Oliver Design, a Spanish firm specialising in naval design and architecture has just completed interior outfitting on the “Hodor”, a spectacular 66‑metre catamaran design “Shadow Boat” by Incat Crowther from Australiaand built at the Armon shipyards in Burela-Lugo (Spain), with Project Management/Technical Consult by Robert Smith of YCTS, Ltd. This is Oliver Design‘s first Interior design for a shadow boat, a highly sophisticated new class of vessels, designed to act as support ships for super-yachts. The “Hodor” will service one of the world’s most exclusive private luxury yachts, of which details have not been revealed.
Oliver Design‘s contribution to the project involved designing the interiors and outfitting all living spaceson board the “Hodor”, including both the stylish guest areas and quarters for the ship’s twenty crewmembers. The firm also carried out the meticulous work of insulating the ship’s technical areas, including the engine room.
For the most luxurious areas, designed by the specialized firm Halberg Design, Oliver Design provided a scale replica, competing with leading companies in this sector to produce a quality product that would meet the highest standards requested by the client. The replica was successful and OD was granted with the contract for the guest areas interiors.
The crew’s quarters include two officers’ cabins and seven other twin cabins, as well as a galley, lounge and mess hall, laundry, workshops and a medical centre. Design & outfitting includes mineral-wool insulation, primary deck coverings, sandwich bulkheads, Oak and teak furniture, vinyl, carpeted and teak floors, electrically operated curtains and decorative panelling with sculpted Corian.
The interior outfitting work took 10 months and over 20,000 person hours to complete, with up to 30 operators working on site at peak periods.
The “Hodor” is a three-deck 66‑metre catamaran with an aluminium hull and superstructure. With a 14‑metre beam, it can reach a cruising speed of 25 knots. It is the first shadow boat to be built in Spain. It boasts a helicopter and heliport, mini-submarine, sophisticated diving equipment with a hyperbaric decompression chamber, an 18‑metre tender and several smaller vessels, including motor boats, jet-skis and ATV vehicles.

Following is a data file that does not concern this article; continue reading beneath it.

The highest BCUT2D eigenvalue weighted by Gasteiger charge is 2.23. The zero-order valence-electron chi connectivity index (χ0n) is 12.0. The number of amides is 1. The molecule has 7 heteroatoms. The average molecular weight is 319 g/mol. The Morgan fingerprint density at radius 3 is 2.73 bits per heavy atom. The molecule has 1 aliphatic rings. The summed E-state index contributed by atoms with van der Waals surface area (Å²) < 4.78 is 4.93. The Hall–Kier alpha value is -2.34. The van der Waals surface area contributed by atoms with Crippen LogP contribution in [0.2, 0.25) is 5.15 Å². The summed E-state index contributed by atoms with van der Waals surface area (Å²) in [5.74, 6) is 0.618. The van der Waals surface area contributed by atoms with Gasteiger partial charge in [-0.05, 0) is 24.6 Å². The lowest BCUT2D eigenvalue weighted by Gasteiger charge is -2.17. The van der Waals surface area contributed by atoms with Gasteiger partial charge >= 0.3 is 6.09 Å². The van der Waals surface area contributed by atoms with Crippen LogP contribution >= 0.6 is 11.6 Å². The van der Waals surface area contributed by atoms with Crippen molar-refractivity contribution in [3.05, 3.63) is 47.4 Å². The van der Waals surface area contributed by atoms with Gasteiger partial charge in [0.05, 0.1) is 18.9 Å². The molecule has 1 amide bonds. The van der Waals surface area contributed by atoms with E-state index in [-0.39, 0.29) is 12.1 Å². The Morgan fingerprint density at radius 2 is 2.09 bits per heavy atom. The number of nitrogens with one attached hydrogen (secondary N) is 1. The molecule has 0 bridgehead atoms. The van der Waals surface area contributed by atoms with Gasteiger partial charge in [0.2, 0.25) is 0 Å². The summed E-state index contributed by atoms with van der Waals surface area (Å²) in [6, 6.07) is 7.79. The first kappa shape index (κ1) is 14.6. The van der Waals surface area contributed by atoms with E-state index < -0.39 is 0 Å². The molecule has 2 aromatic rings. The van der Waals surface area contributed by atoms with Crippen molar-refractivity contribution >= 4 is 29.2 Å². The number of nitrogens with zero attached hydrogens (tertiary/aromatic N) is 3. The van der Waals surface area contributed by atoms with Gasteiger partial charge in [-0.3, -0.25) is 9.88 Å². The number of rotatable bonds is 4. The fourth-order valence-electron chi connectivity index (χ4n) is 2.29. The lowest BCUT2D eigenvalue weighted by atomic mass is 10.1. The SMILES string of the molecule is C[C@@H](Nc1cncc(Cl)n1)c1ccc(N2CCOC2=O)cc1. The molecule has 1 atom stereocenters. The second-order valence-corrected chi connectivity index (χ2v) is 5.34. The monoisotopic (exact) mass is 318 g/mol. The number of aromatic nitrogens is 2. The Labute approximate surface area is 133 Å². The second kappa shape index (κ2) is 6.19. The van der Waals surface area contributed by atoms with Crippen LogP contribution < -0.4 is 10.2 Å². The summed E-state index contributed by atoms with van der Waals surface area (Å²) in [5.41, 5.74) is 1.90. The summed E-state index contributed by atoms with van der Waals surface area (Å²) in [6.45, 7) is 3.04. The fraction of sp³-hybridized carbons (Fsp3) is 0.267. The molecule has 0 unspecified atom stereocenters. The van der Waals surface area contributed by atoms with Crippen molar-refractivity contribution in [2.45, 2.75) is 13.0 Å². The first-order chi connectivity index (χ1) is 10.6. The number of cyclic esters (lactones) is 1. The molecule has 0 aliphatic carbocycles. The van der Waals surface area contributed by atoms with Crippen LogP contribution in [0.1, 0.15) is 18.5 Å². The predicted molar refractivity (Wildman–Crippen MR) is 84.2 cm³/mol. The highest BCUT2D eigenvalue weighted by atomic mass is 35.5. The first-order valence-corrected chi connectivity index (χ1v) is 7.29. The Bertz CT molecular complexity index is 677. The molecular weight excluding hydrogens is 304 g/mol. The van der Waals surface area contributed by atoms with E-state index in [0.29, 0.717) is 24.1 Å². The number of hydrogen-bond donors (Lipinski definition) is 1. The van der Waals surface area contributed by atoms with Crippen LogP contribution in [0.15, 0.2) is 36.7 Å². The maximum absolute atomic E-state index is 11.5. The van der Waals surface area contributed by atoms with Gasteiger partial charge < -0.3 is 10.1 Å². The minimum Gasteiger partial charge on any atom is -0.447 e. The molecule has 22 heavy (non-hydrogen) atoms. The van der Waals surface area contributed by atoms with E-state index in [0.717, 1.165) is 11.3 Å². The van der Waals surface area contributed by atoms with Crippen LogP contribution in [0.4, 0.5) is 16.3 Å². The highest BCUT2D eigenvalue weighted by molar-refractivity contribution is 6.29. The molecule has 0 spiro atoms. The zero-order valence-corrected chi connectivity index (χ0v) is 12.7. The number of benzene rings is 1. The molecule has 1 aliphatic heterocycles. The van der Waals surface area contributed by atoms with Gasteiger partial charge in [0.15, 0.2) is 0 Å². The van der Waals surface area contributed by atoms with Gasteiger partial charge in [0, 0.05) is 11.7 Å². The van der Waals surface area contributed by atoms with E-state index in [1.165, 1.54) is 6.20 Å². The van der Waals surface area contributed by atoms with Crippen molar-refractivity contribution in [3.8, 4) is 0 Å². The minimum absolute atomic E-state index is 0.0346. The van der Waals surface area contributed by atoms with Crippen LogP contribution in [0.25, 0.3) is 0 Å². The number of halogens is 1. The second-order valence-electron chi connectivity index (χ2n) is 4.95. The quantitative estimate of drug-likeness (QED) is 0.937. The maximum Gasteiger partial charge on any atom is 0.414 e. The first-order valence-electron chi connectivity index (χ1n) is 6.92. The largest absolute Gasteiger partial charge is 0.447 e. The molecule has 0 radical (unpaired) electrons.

The ship marks Armon Shipyardsand Oliver Design‘s first incursion into an exciting new market sector, and the two firms are already partnering on the design of a second Cat Shadow Boatutilizing strategic partnerships with Incat Crowtherand YCTS, Ltd.
A new and highly sophisticated range of vessel
The “Hodor” joins a highly sophisticated new range of vessels, called “shadow boats“, built to provide support for luxury yachts. Like the auxiliary vessels used by naval fleets to transport fuel, food, ammunition, medicine and spare parts, shadow boats are tasked with providing the most complete experience to passengers on the yacht.
Shadow boats make it possible to complement the usual levels of luxury on the mother ship with exciting extras such as underwater exploration, helicopter trips and outings in a whole range of floating devices—from humble canoes to powerful water-skis, motor boats and even ATV vehicles. In this way, the shadow boat can act as a sort of floating toybox.
The first examplesvof this new breed of boat were developed in the 1990s, but early versions were more like unattractive floating warehouses. In recent years, however the trend has been to create a new type of mega-yacht, rivalling the mother ship in luxuryvand aesthetic appeal. There are currently only about twenty units in servicevaround the world, but the numbers are growing and in the future, it is expected that most super yachts will boast their own support vessel. The “Hodor” is the first significant launch of a Shadow Boat in the world using a Catamaran hull (“Shadow Cat”), which gives her a much greater volume. As well as housing a wide range of extra artefacts and means of transport, shadow boats also offer other benefits: they can provide space for fuel supplies, a repair workshop, waste storage and additional security.
LINKS TO MAGAZINE REPORTS